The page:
Are you at risk of osteoporosis? As 1 in 2 women and 1 in 5 men over the age of 50 will break a bone as a result of osteoporosis, there’s a high chance you may be.
Am I at risk of osteoporosis?
Bone density testing is especially recommended if you:
- Are a tall or thin woman who is post-menopausal
- Are a woman who has had an early menopause, or you've had your ovaries removed at a young age (before 45) and haven't had hormone replacement therapy (HRT)
- You’ve suffered an eating disorder
- Are a man with clinical conditions such as liver disease, associated with bone loss.
- Use medications that are known to cause bone loss, including corticosteroids such as Prednisone, various anti-seizure medications or breast or prostate cancer treatments.
- Have excessive alcohol intake
- Have indulged in recreational drug use
- Are losing height or developing a stoop
- Have a thyroid condition, such as hyperthyroidism.
- Have a parathyroid condition, such as hyperparathyroidism.
- Have experienced a fracture after only mild trauma.
- Have had x-ray evidence of osteoporosis or a vertebral fracture.
- You have a body mass index (BMI) of less than 21
- Are a man or a woman with a condition that leads to low bone density, such as rheumatoid arthritis
- Are a woman who has large gaps between periods (more than a year)
- Are a man or a woman taking oral glucocorticoids for three months or more – glucocorticoids are used to help treat inflammation, but can also cause weakened bones
- Have a family history of osteoporosis or minor injury fracture.
The good news is, if you can find out your exact risk, you can take pre-emptive action against osteoporosis.
Osteoporosis refers to a thinning of the bones which makes them more vulnerable to a fracture. As part of natural ageing after the age of 35, bone loss increases very gradually.
However, bone loss becomes more rapid as we age, especially in women for several years following the menopause and can lead to osteoporosis and an increased risk of fractures.
You can prevent osteoporosis
According to Professor David Reid of Twenty-five Harley Street Day Clinic, osteoporosis can be stopped in its tracks – providing you know if you’re at risk.
Professor Reid says:
There are lifestyle changes you can make – weight bearing exercise and taking vitamin D, For those who have already developed osteoporosis, doctors can also prescribe drugs which reduce the rate of bone breakdown (bone resorption) significantly and reduce the likelihood of fractures in the spine, at the hip and for many drugs at other non-spine sites.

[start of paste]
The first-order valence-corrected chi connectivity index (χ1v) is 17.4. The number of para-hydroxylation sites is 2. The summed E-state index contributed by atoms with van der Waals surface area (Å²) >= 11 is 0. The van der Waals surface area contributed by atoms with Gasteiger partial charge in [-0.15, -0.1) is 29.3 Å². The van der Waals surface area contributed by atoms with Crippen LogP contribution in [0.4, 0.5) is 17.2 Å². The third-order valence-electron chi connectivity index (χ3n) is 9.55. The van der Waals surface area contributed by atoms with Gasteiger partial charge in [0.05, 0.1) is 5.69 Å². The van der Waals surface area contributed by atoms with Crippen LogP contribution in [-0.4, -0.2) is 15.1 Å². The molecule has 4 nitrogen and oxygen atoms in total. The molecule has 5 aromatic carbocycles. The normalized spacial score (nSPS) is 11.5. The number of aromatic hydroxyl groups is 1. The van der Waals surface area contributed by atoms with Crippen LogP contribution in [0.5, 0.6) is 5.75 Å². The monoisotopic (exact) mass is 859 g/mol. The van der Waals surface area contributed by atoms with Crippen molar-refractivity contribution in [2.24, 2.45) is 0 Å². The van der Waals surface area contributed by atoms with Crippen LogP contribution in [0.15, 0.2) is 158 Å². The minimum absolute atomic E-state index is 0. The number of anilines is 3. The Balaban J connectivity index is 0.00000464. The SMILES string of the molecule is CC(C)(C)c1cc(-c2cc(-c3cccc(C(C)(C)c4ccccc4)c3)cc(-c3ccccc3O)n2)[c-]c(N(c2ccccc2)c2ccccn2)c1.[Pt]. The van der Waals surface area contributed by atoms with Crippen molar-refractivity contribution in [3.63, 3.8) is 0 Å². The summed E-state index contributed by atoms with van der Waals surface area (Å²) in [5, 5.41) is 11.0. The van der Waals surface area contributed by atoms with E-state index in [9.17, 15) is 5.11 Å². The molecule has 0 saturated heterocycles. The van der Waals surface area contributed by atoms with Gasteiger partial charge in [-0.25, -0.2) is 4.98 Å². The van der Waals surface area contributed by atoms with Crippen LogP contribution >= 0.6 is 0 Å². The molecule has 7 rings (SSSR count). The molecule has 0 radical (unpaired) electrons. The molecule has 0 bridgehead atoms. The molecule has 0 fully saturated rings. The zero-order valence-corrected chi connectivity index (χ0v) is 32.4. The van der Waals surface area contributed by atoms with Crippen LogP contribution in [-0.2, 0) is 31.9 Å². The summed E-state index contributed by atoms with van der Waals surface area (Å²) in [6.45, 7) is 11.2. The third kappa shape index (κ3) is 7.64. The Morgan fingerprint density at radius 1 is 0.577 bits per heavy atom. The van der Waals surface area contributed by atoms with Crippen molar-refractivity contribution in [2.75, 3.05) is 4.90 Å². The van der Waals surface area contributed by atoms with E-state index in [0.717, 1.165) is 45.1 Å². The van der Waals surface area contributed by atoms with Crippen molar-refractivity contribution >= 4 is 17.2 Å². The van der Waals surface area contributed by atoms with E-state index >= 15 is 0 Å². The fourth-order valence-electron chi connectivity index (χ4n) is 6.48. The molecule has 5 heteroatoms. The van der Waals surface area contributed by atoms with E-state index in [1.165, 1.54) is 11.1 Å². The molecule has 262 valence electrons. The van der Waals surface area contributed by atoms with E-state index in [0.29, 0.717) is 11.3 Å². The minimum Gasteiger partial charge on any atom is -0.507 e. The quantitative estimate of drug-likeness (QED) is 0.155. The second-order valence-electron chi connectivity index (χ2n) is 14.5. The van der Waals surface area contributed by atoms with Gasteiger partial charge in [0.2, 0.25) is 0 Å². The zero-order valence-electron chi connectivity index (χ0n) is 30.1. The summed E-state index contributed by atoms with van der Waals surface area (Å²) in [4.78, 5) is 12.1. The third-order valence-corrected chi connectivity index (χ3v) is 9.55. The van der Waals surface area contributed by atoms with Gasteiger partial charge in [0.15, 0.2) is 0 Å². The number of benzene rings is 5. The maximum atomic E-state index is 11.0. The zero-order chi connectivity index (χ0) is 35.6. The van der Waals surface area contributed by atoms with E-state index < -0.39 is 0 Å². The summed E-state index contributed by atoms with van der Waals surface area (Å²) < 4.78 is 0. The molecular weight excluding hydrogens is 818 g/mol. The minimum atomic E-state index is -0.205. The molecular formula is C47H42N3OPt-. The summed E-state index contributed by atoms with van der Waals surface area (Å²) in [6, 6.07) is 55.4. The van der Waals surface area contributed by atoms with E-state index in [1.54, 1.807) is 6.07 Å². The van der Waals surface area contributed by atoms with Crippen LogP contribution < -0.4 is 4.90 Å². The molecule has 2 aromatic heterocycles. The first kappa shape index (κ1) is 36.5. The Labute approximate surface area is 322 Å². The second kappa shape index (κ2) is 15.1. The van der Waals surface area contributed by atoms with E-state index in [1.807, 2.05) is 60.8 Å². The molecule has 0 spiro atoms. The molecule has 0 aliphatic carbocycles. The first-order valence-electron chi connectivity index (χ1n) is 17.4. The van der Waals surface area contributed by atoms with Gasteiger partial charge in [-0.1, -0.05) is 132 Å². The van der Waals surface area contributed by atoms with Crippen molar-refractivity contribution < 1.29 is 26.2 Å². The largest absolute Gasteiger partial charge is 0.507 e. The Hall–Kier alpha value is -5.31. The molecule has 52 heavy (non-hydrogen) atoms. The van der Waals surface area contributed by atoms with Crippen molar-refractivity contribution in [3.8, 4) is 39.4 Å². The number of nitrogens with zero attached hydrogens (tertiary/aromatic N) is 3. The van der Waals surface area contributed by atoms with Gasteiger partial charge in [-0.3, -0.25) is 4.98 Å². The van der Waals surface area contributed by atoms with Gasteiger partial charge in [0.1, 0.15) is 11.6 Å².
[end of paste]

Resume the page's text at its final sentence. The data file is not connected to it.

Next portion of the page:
The first thing you need to do is to discover whether you are at risk of osteoporosis. This is done by using a DEXA scan. DEXA, also referred to as DXA – is short for dual energy X-ray absorptiometry are safe, accurate, painless and non-invasive scan which can give precise risk factors for osteoporosis.
How does a DEXA scan work?
Radiation (X-rays) go through your body during the DEXA scan. Some of the radiation is taken in by the bone and soft tissue and some travels through your body.
The DEXA scanner works out how much radiation is being passed through your bones by directing X-ray energy through the bone at a very fast rate, alternating from two different sources.
This allows the scanner to work out your bone density. It can also calculate how this measurement compares to other people who are the same age and sex, giving a good indication as to whether you’re at risk of conditions such as osteoporosis and osteopenia (when the bone thins - often a precursor to osteoporosis).
The DEXA test can also assess an individual's risk for developing fractures. The risk of fracture is affected by age, body weight, history of prior fracture, family history of osteoporotic fractures and life style issues such as cigarette smoking and excessive alcohol consumption. These factors are taken into consideration when deciding if a patient needs therapy.
Book a DEXA
Booking a DEXA scan in London
A DEXA scan is considered safe and risk-free, you can also self-refer. You can book a DEXA scan yourself at Twenty-five Harley Street Day Clinic. Call 0203 8839525 or email email@example.com
Twenty-five Harley Street Day Clinic, 25 Harley Street, London, W1G 9QW
The time of a woman’s life when her ovaries stop releasing an egg (ovum) on a monthly cycle, and her periods ceaseFull medical glossary
A condition in which the protein and mineral content of bone tissue is reduced, but less severely than in osteoporosis.Full medical glossary